I’d like to share the way our congregation structures its worship service. I have nothing special to offer―only my own reflections on where our congregation is, and perhaps where we’ll go. What we do on Sunday mornings, and how we do it, is important. Perhaps my comments here will be useful.
The Missing Link
Many Christians don’t think critically about what happens on Sundays. This isn’t a rebuke, just an observation. Over 40 years ago, Robert G. Rayburn shared similar misgivings:
… having personally visited in a large number of churches in recent months and years, sometimes as a guest preacher, I have been amazed at the carelessness and insincerity that were evident in the services. The people were going through the motions of worship singing the words of the hymns and maintaining quiet when prayers were being uttered, but with no apparent sincere worship of God. The pastors who conducted the services were also careless in a number of services, for example there was nothing to remind the congregation that it is only the pure in heart who shall see God and it is only those whose lives have been cleansed from evil who are able to pray with the confidence that the Lord will hear them.1
How many of us plan worship services without much thought? By rote? We have a template, and we plug the components in. We have four songs to fill. Maybe we pick them ourselves, maybe we delegate. Maybe they follow a theme keyed to the sermon. Maybe they’re just random songs. Maybe the prayers are deliberate, or maybe they’re extemporaneous―with lots of “umm …” and “just ….”. Maybe we begin with announcements. Maybe we have a call to worship. Maybe we don’t know what a “call to worship” even is! Maybe we suspect it’s a Catholic thing … and we can’t have that, can we?
I say “we,” because that was me until a few years ago. I inherited a liturgy (sorry, an “order of service”), and I copied it. I only knew what I saw modeled. I didn’t think introspectively about what happens on a Sunday morning. I do remember an embarrassing moment during my ordination. I sat in Victory Baptist Church, in Pleasant Prairie, WI. The questioning had been going on for about two hours. Somebody, I forget who, asked “what are the components of a worship service?”
I muttered something like “preaching, singing, reading the scripture … and … umm …” I trailed off. My mind had blanked. Then, Marty Marriot, the President of Maranatha Baptist Bible College, rescued me. He stared at me until I “felt” his gaze, then he bowed his head and made an exaggerated steeple with his hands. “Prayer!” I shouted. The questioning moved on.
My point is that some of us don’t think very hard about why and how we do what we do on Sundays. For a long time, I didn’t. My focus was the sermon. The rest of the service was like previews at the movie theater. Sure, it was all important stuff. But, my focus was the sermon. I’m not alone.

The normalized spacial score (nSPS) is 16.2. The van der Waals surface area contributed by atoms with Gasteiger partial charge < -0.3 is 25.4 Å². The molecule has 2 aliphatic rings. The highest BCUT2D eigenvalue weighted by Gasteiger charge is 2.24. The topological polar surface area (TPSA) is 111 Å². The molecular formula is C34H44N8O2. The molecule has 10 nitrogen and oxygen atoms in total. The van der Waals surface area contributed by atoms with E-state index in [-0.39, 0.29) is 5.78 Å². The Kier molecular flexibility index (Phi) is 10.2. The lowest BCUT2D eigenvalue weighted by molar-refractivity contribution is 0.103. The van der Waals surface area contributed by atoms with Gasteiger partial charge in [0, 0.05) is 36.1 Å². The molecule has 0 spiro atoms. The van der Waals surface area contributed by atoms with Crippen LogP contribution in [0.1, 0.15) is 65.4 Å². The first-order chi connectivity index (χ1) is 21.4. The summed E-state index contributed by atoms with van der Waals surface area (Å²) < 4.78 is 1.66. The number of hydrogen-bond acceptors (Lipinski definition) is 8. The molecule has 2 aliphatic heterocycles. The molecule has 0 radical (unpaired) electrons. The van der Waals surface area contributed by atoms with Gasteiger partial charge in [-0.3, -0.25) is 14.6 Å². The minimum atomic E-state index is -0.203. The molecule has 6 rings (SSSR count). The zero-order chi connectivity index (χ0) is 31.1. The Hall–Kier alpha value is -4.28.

Why do we only post the sermons on our websites? What about the rest of the service? Why is the barometer for a “healthy church” almost always the sermon? We all took several homiletics classes at seminary―how many on a theology of worship?
What We Do on Sundays
I’ve gotten older since then, and a tiny bit wiser. Here is what we do on Sunday mornings, along with some brief comments.
I really don’t like them, but I can’t get rid of them. I’ve tried and failed. I have given up. But, when should we do them? I’ve seen some guys do them at the end, but that’s just weird, in my opinion. It’s a letdown. It ruins the whole impact of the service.
I do them at the beginning,2 because it’s the best bad option. I rationalize this by telling myself the service doesn’t really begin until the Call to Worship, which immediately follows.
1: Call to Worship
Many worship theologians remark that worship is a dialogue where God speaks, and we respond. The Call to Worship is a proclamation from God about what He has done, which provokes a response from us. It can be a scripture reading, a creed recitation, a song of praise―many things.3 But, it should actually call people to worship; it shouldn’t be a random verse that sounds nice.4 Yesterday, we used Isaiah 54:6-8.
1a: Gospel Connection
I stole this idea from my friend, Pastor Ted Clarke, at Radisson Road Baptist Church in Ham Lake, MN. I take two minutes and frame some Gospel remarks to accompany the Call to Worship text I just read. Sometimes it’s an explicit call for a decision, other times it’s more of a “look at God’s grace!” thing. This is what I said yesterday, keyed to Isaiah 54:6-8:
God meant for His people to find comfort in these words. The analogies of the grieving spouse. God as the loving, compassionate husband―our Lord, the Rescuer, who buys us back from the slave market. In the Christian story, this slave market is Satan’s orphanage.
Jesus’ death was the payoff to Satan that bought our freedom. His resurrection was the bait and switch where Jesus took that ransom back and defeated Satan by trickery.
That story of the strong man, from Mark 3, is when Jesus tells us He’s beaten Satan down, gone into his house and is plundering everything Satan has … and that’s us! Jesus rescues everyone who comes to Him.